Saturday, August 09, 2008
Princeton is gone.
In 1996 I was in my parents' house on Princeton Road in Florida, taking apart their household after they died, when my daughter Gillian called to say she had found the perfect cat for me. One might say I didn't need a cat, since we already had quite a few. But Mystic, the lovely longhaired black & white cat I had nursed back to health after finding her, desperately ill, hiding in an abandoned washing machine, had drowned in our swimming pool a couple of years earlier, and Jill knew how traumatic that event had been for me. She decided I needed another longhaired cat in my life.
He was one of many kittens born in a horse barn where Jill took riding lessons. My daughter Suzanne drove up and got him, which must have taken some effort because he was fearful in the way of all feral kittens and not at all used to humans. He spent his first two weeks at home in my room, getting used to me. It forged a bond that will never be broken.
We called him Prince Tony as well as Princeton, and he answered to both. If I encountered him unexpectedly I'd say, "Prince Tony! My baby!" and he always responded with one of his original sounds. Princeton could be a handful, but when Jill heard me greet him that way she knew I was happy that she had brought us together.
The picture on top was taken recently, after he had lost a lot of weight and wasn't feeling well. The second photo is from his youth. He was a big cat with a magnificent coat. He was quite vocal, and would usually speak when spoken to. In recent months he would call my name (at least that's what I think he said) several times a night. I would rouse myself from sleep just enough to raise my hand, and he would put his face into it. I would pet his head, and then he'd go back to sleep.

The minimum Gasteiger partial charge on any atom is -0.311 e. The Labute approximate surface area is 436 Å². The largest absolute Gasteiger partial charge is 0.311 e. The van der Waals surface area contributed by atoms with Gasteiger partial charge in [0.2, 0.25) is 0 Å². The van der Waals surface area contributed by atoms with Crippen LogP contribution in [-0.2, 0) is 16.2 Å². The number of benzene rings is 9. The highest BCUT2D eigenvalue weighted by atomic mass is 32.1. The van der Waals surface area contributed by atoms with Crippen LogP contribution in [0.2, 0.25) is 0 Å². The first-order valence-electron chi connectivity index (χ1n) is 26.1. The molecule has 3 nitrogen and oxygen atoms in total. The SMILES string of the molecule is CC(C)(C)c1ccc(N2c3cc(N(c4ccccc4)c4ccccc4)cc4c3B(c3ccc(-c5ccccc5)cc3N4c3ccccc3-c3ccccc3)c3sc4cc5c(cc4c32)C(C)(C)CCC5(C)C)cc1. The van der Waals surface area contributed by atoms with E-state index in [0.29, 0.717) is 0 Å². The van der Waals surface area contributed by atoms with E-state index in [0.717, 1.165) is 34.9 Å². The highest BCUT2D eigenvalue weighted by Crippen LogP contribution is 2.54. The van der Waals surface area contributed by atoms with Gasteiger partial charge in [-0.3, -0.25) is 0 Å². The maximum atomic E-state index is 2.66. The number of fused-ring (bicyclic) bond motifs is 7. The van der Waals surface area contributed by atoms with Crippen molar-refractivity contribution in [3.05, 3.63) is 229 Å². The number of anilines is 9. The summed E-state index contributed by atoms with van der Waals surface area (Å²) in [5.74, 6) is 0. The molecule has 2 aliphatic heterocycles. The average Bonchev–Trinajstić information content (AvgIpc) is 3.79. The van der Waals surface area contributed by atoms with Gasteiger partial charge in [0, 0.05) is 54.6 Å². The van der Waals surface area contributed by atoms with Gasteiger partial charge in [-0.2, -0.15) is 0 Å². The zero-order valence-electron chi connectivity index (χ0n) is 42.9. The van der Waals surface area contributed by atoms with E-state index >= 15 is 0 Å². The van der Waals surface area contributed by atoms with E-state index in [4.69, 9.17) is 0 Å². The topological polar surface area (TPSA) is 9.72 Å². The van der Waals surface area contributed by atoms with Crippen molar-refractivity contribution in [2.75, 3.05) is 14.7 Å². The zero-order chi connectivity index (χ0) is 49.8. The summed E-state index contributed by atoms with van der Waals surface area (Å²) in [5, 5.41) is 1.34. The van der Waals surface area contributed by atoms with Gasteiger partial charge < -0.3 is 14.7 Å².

This spring, when he was 12, he became very sick. The vet thought he had non-viral leukemia, and treated him for that. He got better with antibiotics and worse (I think) with prednisone. Last week another vet offered a different diagnosis: acute massive infection. She sent his blood to a pathologist, and I'll find out on Monday if they learned anything from it. She also ordered a strong antibiotic from a compounding pharmacy, but it didn't get here when we thought it would, and by this morning it was all too late.
He went through so much, and I wish I could take it all back because in the end it did nothing for him. If I had a second chance, I would handle his illness differently. But we rarely get second chances. I saw Jill's car twice on the way home from the vet's this morning—same model, same color, not so common anymore—and took it as a sign, though not a very dramatic one, that he was with her now. In any case, I know he is. I just wish he were with me. Prince Tony. My baby.